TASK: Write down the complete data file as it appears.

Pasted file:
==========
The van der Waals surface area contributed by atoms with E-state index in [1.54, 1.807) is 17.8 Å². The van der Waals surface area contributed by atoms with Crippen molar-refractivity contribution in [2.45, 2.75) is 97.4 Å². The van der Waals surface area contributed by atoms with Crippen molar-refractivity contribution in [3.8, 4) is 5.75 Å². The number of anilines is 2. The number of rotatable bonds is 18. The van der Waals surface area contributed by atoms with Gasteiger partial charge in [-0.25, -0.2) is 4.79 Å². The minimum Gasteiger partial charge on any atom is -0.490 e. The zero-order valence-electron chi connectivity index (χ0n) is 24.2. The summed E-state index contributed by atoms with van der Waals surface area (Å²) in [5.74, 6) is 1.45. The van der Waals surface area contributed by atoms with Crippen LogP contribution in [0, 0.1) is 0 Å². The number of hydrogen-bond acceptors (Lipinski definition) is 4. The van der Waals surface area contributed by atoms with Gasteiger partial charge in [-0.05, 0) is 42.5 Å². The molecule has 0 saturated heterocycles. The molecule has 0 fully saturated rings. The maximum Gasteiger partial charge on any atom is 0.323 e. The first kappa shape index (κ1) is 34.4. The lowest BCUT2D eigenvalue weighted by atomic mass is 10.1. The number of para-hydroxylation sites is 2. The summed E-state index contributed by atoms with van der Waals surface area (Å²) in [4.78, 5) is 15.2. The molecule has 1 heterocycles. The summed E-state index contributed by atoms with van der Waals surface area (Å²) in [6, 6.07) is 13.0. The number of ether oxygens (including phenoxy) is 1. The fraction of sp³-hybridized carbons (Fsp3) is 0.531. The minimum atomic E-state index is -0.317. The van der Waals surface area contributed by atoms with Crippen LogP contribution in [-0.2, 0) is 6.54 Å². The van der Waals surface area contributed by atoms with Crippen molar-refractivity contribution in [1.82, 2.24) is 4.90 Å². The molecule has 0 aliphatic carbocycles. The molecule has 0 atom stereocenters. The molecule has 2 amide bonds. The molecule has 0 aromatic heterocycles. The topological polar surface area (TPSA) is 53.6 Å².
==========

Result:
The van der Waals surface area contributed by atoms with E-state index in [1.54, 1.807) is 17.8 Å². The van der Waals surface area contributed by atoms with Crippen molar-refractivity contribution in [2.45, 2.75) is 97.4 Å². The van der Waals surface area contributed by atoms with Crippen molar-refractivity contribution in [3.8, 4) is 5.75 Å². The number of anilines is 2. The number of rotatable bonds is 18. The van der Waals surface area contributed by atoms with Gasteiger partial charge in [-0.25, -0.2) is 4.79 Å². The minimum Gasteiger partial charge on any atom is -0.490 e. The zero-order valence-electron chi connectivity index (χ0n) is 24.2. The summed E-state index contributed by atoms with van der Waals surface area (Å²) in [5.74, 6) is 1.45. The van der Waals surface area contributed by atoms with Crippen LogP contribution in [0, 0.1) is 0 Å². The number of hydrogen-bond acceptors (Lipinski definition) is 4. The van der Waals surface area contributed by atoms with Gasteiger partial charge in [-0.05, 0) is 42.5 Å². The molecule has 0 saturated heterocycles. The molecule has 0 fully saturated rings. The maximum Gasteiger partial charge on any atom is 0.323 e. The first kappa shape index (κ1) is 34.4. The lowest BCUT2D eigenvalue weighted by atomic mass is 10.1. The number of para-hydroxylation sites is 2. The summed E-state index contributed by atoms with van der Waals surface area (Å²) in [4.78, 5) is 15.2. The molecule has 1 heterocycles. The summed E-state index contributed by atoms with van der Waals surface area (Å²) in [6, 6.07) is 13.0. The number of ether oxygens (including phenoxy) is 1. The fraction of sp³-hybridized carbons (Fsp3) is 0.531. The minimum atomic E-state index is -0.317. The van der Waals surface area contributed by atoms with Crippen LogP contribution in [-0.2, 0) is 6.54 Å². The van der Waals surface area contributed by atoms with Crippen molar-refractivity contribution in [1.82, 2.24) is 4.90 Å². The molecule has 0 aliphatic carbocycles. The molecule has 0 atom stereocenters. The molecule has 2 amide bonds. The molecule has 0 aromatic heterocycles. The topological polar surface area (TPSA) is 53.6 Å².